Legal Business Blogs

Talk of the town: Why Kirkland/Paul Weiss underlines the value of controlling the management message

Clandestine conversations, a recruitment strategy on steroids, eye-watering salaries and internal politics galore, the Paul Weiss/Kirkland story has enough drama in it to keep the attention of even those outside the legal market.

For City partners, the interest in what’s going on has been off the scale.

While there had been rumblings of discontent in the Kirkland ranks for some time, Paul Weiss swooping in for one of London’s most high-profile debt partners in Neel Sachdev was a headline move to surprise even the most seasoned City-watcher.

Paul Weiss has managed to out-Kirkland Kirkland with its torrent of targeted investment.

Going on to recruit an entire fantasy football squad from an array of top firms over the next six months – not to mention the very public leaking of the factors that drove Sachdev and M&A partner Roger Johnson into the arms of their elite New York suitor – took interest to a new level.

With its aggressive – and seemingly insatiable – lateral recruitment strategy, Kirkland has long been one of those firms that rivals love to criticise; an outlier in terms of its volumes of talent acquisition, even in busy recruitment markets. Yet after years of speculation, but almost no sign of any action, Paul Weiss has managed to out-Kirkland Kirkland with its torrent of targeted investment in London.

Here’s the thing, though; even with 12 partner departures to Paul Weiss alone, Kirkland was still one of the fastest growing firms by partner count last year, as our Global London survey highlights. And, if anything, its resolve to keep building up around private equity only appears to have been strengthened. No need for rallying the troops or worries about how to rebuild for a firm with the scale, bench strength and, crucially, the profitability of Kirkland – it will no doubt remain as big a draw as ever.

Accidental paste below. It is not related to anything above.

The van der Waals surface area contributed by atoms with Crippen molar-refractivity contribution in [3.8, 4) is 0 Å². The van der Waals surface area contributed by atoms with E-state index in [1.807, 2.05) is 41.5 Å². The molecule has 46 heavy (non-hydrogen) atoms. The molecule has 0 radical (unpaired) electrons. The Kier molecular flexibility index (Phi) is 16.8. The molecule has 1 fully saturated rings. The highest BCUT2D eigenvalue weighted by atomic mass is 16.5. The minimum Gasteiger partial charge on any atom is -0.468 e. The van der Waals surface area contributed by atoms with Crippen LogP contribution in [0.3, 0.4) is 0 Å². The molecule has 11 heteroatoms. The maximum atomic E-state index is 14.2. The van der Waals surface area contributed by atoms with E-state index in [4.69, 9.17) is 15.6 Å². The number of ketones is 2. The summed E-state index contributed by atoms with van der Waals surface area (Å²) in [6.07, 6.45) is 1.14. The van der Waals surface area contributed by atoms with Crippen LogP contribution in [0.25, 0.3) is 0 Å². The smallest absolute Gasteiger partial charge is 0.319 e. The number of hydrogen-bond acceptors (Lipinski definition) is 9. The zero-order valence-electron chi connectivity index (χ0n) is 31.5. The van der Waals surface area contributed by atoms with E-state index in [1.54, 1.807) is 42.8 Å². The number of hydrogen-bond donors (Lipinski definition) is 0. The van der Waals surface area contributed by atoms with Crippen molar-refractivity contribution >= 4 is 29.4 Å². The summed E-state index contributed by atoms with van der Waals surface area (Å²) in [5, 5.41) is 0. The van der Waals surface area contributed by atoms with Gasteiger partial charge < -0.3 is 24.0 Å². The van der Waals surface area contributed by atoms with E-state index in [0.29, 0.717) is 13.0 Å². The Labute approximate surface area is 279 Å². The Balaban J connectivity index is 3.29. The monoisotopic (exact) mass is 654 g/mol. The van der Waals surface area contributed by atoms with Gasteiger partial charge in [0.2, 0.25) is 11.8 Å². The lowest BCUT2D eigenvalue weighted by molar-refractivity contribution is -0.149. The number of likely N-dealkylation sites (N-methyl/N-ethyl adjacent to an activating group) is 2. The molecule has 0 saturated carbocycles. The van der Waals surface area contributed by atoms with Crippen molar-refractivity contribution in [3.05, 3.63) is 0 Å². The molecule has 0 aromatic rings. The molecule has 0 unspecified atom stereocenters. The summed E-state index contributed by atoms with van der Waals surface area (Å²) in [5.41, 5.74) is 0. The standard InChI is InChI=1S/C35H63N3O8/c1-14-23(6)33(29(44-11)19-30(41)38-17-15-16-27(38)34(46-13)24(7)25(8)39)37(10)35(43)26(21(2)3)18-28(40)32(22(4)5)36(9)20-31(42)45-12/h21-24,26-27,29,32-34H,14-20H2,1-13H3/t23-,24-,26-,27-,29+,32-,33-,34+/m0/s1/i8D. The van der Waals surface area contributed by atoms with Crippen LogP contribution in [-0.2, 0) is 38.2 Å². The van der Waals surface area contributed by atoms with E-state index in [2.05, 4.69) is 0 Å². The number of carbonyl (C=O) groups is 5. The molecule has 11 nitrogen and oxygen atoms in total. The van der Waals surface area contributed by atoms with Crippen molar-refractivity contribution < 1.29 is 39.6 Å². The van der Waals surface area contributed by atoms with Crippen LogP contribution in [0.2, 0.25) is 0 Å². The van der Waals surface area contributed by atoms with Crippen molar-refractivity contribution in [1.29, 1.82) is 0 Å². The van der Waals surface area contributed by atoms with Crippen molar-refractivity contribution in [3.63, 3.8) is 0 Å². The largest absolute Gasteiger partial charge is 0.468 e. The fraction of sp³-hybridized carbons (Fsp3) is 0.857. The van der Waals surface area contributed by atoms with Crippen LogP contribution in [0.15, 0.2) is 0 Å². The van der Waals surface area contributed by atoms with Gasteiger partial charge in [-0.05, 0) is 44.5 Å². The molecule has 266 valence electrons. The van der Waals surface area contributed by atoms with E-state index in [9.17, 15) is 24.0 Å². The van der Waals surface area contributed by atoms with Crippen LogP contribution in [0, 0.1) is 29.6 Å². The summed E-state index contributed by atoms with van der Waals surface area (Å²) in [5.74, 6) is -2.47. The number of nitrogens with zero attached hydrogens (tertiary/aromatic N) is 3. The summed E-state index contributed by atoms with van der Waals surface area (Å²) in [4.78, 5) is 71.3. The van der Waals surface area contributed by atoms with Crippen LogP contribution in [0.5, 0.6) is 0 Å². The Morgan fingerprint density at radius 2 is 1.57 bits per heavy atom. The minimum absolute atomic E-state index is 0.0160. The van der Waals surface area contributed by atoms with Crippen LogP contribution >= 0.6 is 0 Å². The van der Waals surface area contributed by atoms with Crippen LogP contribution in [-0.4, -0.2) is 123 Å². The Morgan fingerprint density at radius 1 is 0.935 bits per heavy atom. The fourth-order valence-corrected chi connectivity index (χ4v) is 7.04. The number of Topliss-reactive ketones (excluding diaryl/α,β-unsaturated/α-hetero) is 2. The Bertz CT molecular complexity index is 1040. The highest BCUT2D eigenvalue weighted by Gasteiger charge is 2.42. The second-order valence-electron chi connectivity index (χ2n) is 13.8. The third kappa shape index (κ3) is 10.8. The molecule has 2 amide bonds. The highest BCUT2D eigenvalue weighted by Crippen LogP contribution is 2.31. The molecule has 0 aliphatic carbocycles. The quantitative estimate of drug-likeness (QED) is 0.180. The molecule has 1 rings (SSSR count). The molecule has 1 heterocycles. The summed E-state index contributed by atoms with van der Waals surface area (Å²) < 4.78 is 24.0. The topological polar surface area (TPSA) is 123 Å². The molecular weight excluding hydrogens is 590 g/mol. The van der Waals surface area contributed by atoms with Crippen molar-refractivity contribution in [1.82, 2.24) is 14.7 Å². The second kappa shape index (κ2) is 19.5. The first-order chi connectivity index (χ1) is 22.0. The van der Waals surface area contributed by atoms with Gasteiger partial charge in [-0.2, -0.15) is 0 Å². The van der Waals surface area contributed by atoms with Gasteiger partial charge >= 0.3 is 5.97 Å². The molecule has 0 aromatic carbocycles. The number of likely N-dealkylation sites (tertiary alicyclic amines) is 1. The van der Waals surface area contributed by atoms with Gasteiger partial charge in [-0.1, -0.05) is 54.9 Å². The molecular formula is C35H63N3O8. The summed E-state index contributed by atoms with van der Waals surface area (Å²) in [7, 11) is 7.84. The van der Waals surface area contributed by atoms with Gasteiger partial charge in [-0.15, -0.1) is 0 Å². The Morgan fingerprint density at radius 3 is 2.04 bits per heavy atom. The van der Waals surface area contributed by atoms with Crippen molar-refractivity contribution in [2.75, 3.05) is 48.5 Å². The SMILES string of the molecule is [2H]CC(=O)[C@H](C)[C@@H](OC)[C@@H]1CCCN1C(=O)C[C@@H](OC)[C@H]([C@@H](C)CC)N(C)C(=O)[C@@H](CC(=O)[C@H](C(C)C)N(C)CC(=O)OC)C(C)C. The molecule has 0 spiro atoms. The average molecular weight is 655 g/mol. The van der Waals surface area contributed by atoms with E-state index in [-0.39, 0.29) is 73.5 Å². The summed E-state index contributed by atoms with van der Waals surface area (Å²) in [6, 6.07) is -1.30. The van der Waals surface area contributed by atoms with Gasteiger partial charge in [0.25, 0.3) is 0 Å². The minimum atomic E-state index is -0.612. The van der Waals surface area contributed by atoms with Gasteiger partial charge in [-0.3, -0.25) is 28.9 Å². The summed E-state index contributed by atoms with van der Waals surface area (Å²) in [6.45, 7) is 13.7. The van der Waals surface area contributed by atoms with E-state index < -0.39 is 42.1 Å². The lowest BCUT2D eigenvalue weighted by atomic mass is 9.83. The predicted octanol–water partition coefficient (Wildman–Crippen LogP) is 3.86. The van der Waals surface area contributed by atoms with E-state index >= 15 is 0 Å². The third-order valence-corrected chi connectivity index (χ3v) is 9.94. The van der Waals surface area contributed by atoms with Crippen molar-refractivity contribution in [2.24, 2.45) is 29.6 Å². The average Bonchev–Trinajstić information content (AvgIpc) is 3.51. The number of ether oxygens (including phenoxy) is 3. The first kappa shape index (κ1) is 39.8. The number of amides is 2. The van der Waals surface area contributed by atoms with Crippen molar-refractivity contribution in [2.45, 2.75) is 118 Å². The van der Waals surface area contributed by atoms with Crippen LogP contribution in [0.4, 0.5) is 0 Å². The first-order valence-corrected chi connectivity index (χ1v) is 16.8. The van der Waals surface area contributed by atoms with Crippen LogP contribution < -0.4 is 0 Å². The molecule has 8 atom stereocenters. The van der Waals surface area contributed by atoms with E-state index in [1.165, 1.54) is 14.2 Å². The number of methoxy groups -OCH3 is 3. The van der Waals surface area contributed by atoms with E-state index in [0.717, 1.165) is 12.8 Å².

The same is not true of some of the other firms to have been plundered by Paul Weiss, however.

Overall recruitment may have slowed across the Global London firms, but there’s still very much a war for talent at the top end of the market, particularly in areas such as PE. It isn’t so much between Paul Weiss and Kirkland though – it’s between them and everyone else who wants to stay in this game but who doesn’t have the profitability or the partnership buy-in to throw money at the problem. And such a bold play by Paul Weiss means this could now include top US firms in London, as well as the proud but less-profitable UK leaders, which have been the primary target for talent poaching for so long.

But while Kirkland will, of course, be more than just fine after all of this has died down, it has had to face up to an unprecedented level of scrutiny into its culture, including questions about just how involved the London office is in decisions around recruitment and the extent of divisions within its partnership.

You can read both sides of the story in our feature, but there are clearly some very sage lessons for all firms around communication here. Just ask Allen & Overy’s outgoing senior partner Wim Dejonghe (see Life During Law), who learnt some hard lessons about communication during the firm’s failed talks with O’Melveny & Myers – consult too early and too widely and risk a handful of discordant voices scuppering things; or, as with Kirkland, fail to bring everyone along and prepare to deal with the fallout.